Fri. Jan 22nd, 2021

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Film Review – The Disappearance of Eleanor Rigby: Them

3 min read

Originally presented as a two part anthology detailing a couples’ beginning, middle and end, The Disappearance of Eleanor Rigby: Them combines both his and hers perspective to present a more realised, balanced narrative. Now this isn’t anything shockingly brilliant or inventive, but it still maintains an originality that has not been seen for some time, mainly due to the raw and honest performances by the films leads Jessica Chastain and James McAvoy. In fact, this is probably one of the few films this past decade that represents the concept of love and loss in all its wicked beauty.

Soul mates Connor Ludlow (McAvoy) and Eleanor Rigby (Chastain) had the picture perfect relationship, until a shocking event that devastates them both leaves them broken and alone. We learn through flashbacks what happened that forced them apart, and what drew them to each other in the first place. Connor decides to do some soul searching and open a restaurant with his best friend Stuart (Bill Hader) and is constantly seeking the approval of his stoic father Spencer (Ciaran Hinds). On the flip side, Eleanor moves back home with her parents (William Hurt & Isabelle Huppert) and starts taking classes with the emotionally sympathetic straight talking Professor Friedman (Viola Davis). Separately it’s easy to see the longing each has for the other, but the relationship is a too painful reminder of the past and the tragic events that unfolded. But like all star crossed lovers before them, the good almost always outweighs the bad.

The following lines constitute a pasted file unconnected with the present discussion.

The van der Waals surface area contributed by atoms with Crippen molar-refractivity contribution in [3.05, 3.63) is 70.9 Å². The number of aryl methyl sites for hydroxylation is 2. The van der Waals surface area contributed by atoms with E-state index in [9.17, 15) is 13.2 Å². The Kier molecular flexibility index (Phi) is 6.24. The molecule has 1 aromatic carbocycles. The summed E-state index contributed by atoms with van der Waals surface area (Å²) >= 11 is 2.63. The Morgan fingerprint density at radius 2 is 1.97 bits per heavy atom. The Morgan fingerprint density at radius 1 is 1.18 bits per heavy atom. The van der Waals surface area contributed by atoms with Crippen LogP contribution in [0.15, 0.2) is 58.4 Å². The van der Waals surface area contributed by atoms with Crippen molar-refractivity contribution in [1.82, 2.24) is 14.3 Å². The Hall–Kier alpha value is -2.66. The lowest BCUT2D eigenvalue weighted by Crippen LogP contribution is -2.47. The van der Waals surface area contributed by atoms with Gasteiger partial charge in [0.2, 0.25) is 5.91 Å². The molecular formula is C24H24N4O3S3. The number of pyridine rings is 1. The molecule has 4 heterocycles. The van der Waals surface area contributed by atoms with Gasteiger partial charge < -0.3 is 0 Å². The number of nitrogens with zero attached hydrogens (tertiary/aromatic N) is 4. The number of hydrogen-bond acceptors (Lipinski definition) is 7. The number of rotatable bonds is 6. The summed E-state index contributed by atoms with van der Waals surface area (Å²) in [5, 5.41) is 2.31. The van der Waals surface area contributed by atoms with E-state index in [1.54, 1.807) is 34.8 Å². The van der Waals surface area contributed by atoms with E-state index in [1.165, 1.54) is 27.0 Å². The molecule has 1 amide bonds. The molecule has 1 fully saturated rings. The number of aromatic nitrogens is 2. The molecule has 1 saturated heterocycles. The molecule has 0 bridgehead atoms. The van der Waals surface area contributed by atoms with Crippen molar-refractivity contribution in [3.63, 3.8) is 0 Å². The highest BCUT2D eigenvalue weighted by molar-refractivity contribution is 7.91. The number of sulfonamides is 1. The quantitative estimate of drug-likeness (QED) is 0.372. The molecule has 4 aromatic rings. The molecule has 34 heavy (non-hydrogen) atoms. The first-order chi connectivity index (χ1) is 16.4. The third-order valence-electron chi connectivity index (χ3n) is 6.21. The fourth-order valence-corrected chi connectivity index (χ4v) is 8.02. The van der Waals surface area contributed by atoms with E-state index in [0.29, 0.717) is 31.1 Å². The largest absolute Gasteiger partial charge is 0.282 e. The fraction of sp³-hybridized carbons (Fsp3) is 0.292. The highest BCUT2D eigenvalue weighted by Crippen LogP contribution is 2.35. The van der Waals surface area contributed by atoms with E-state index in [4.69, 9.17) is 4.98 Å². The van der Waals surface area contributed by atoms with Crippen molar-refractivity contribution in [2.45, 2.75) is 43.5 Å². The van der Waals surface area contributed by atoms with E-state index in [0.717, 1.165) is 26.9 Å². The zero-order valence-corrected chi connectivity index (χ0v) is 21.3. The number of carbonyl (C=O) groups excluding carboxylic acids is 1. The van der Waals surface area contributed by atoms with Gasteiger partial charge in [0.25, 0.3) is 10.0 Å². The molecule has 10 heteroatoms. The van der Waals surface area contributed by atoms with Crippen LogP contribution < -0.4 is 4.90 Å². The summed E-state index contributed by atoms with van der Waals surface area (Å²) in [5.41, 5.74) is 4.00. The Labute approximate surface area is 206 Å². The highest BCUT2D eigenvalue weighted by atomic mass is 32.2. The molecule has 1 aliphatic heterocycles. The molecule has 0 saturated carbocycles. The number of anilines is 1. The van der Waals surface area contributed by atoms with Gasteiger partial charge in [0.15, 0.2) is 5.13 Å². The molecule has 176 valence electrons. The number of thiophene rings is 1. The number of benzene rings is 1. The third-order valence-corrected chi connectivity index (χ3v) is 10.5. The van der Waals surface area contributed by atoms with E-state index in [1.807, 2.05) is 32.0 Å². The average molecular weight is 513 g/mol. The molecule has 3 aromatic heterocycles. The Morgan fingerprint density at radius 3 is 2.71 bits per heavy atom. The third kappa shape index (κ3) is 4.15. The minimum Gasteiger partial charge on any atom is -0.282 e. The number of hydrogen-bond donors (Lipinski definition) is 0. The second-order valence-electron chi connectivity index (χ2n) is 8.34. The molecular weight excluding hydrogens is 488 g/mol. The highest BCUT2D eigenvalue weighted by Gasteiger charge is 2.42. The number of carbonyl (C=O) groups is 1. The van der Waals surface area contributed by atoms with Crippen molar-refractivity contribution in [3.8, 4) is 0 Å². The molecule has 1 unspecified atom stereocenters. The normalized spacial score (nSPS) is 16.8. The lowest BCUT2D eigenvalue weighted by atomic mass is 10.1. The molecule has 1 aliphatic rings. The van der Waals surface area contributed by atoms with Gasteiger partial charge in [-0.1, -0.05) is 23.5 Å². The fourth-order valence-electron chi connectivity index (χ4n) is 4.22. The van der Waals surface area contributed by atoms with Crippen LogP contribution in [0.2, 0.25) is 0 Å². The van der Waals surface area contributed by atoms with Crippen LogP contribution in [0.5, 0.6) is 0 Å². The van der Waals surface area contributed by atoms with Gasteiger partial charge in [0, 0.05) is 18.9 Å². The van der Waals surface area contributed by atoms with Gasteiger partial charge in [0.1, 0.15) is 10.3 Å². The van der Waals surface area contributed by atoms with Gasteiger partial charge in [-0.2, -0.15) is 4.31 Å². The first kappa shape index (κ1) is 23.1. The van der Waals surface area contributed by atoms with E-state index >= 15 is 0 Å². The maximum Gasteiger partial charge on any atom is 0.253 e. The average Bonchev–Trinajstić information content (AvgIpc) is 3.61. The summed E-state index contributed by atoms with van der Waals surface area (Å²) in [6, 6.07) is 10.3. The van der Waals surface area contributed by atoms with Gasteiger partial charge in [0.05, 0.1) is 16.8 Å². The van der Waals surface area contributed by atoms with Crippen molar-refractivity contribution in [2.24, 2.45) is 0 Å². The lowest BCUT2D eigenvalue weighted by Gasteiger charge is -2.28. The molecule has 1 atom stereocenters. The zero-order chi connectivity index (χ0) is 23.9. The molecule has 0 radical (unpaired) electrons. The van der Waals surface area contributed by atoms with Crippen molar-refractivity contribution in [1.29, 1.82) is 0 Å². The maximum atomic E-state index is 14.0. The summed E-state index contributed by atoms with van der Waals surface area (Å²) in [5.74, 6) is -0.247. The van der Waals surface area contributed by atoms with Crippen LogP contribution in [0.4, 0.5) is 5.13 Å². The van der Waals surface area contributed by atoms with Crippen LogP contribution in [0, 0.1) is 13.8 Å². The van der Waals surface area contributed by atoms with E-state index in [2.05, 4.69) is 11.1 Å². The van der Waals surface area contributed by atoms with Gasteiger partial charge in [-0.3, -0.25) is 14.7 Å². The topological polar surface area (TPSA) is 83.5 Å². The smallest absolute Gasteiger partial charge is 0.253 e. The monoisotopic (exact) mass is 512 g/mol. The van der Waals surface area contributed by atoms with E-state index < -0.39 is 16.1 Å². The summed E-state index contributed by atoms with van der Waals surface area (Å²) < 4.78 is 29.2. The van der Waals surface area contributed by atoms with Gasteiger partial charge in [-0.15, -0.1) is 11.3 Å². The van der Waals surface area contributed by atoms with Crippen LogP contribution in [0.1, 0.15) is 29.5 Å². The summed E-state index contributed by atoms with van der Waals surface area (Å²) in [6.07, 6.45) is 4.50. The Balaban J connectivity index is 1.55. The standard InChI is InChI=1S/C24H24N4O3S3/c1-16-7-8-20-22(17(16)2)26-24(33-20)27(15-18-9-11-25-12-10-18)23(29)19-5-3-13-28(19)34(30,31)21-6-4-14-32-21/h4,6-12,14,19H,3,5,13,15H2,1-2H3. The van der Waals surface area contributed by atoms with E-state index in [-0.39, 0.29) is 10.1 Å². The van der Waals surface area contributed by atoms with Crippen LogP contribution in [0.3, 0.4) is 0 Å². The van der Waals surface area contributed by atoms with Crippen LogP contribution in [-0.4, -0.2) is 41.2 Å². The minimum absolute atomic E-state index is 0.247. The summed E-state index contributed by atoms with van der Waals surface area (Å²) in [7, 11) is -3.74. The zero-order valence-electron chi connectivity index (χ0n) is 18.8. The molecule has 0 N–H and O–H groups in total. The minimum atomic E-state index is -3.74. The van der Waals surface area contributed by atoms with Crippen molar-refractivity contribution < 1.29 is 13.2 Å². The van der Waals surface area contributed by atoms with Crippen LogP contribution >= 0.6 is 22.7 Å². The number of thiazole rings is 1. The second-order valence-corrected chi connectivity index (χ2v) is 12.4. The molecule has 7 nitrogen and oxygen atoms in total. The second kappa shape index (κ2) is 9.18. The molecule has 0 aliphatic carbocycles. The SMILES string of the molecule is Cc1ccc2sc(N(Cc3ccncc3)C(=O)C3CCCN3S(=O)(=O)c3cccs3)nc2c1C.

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Stories about relationships and love and passion and hate need leads that can carry and convey that to their audience, without seeming forced or fake. McAvoy and Chastain are absolutely brilliant at portraying this, and not once do you find yourself questioning why did you say this? Or do that? The emotional fragility is ever present and in your face, with Chastain in particular reminding us yet again why we should all bow down to her dramatic prowess and all round natural talent. She just oozes this magnetism that draws you in to every word said, which added to the allure of Eleanor Rigby. McAvoy too demands attention and quite frankly this is his best work yet, immersing him in every emotion Connor feels, to the point that it felt like watching real life footage and not a scripted narrative.

This is Writer/Director Ned Benson’s first foray into feature films, having only done short films in his career thus far. Weaving together a magical chronicle of two peoples’ relationship is not the easiest of tasks, but Benson has proven himself to be a wizard at doing so. His characterisation of the leads is on point and never wavers, staying on course through the entirety of the film and keeping them relevant and fascinating enough to hold interest. The ironic thing about all that is the simplicity of it, having a very ‘less is more’ attitude about the whole thing, and letting the cast do their thing without overpowering them in any way.

Unlike most relationships, The Disappearance of Eleanor Rigby: Them stays on course and leaves you with little doubt as to where it’s headed. There aren’t any car chases or Captain Iron Hulks killing bad guys and throwing out one liners every two seconds, which is always a welcome change of pace. Remember this movie guys, because next awards season it’s guaranteed to be mentioned left, right and centre.

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